None of the 15 agencies received an overall exemplary score of an “A”, and only two agencies earned a “B” — the Department of Agriculture and the Social Security Administration. Three agencies scored in the mid-range — the Department of Justice (C), the Equal Employment Opportunity Commission (C) and the National Archives and Records Administration (C-) — while the remaining 10 agencies received below average or failing grades.
|TOP PERFORMERS||Processing Requests||Disclosure Rules||FOIA Websites||Total Score||Overall Grade|
|Department of Agriculture||94%||83%||60%||85%||B|
|Social Security Administration||98%||46%||70%||82%||B-|
As the top performing agency, USDA scored well in its processing of FOIA requests and for its disclosure rules, but its website still needed work.
“The Department of Agriculture made a real jump this year compared to the score they got last year, and we were very impressed with it,” Sean Moulton, CEG’s director of open government policy, told Federal Drive with Tom Temin Tuesday morning. “They moved up 10 points. Last year, they were right in the middle of the road C, but they moved up to a B. Looking at all their numbers and what they did, I would say one of the big things is they did put more resources towards this. They put basically a 30 percent increase in their staff from last year to this year, brought down the per-person caseload of requests that they were processing and they were able to respond more quickly, get more information`out the door. It really improved their processing score dramatically.”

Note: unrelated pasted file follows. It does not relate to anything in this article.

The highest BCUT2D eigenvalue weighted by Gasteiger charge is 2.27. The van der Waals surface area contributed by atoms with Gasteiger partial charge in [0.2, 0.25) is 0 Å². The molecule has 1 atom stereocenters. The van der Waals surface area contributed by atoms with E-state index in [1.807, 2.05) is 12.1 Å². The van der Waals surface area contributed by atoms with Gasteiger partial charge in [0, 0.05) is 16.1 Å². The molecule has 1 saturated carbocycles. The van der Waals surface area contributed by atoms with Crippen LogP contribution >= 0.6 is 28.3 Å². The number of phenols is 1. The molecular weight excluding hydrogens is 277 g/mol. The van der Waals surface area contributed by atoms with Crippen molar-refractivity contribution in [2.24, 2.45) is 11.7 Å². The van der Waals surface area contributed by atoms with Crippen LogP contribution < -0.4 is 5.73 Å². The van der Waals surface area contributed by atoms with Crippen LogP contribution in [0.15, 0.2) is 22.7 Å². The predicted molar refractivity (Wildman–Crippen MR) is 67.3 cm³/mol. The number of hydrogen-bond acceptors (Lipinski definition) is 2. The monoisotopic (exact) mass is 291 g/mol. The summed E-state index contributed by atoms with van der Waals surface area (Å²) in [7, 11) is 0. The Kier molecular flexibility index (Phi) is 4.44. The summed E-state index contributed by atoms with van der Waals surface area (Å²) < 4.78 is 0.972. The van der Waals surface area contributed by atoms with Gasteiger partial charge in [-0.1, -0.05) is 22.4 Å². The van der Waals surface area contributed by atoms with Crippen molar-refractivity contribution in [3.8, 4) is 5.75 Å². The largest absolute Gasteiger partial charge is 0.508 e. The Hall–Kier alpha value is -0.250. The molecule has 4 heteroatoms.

This year’s runner-up, SSA, was the top performing agency in last year’s scorecard. “The SSA again performed exceptionally well at processing FOIA requests but earned a middling score for its website and a failing score for agency FOIA handling rules,” the report said.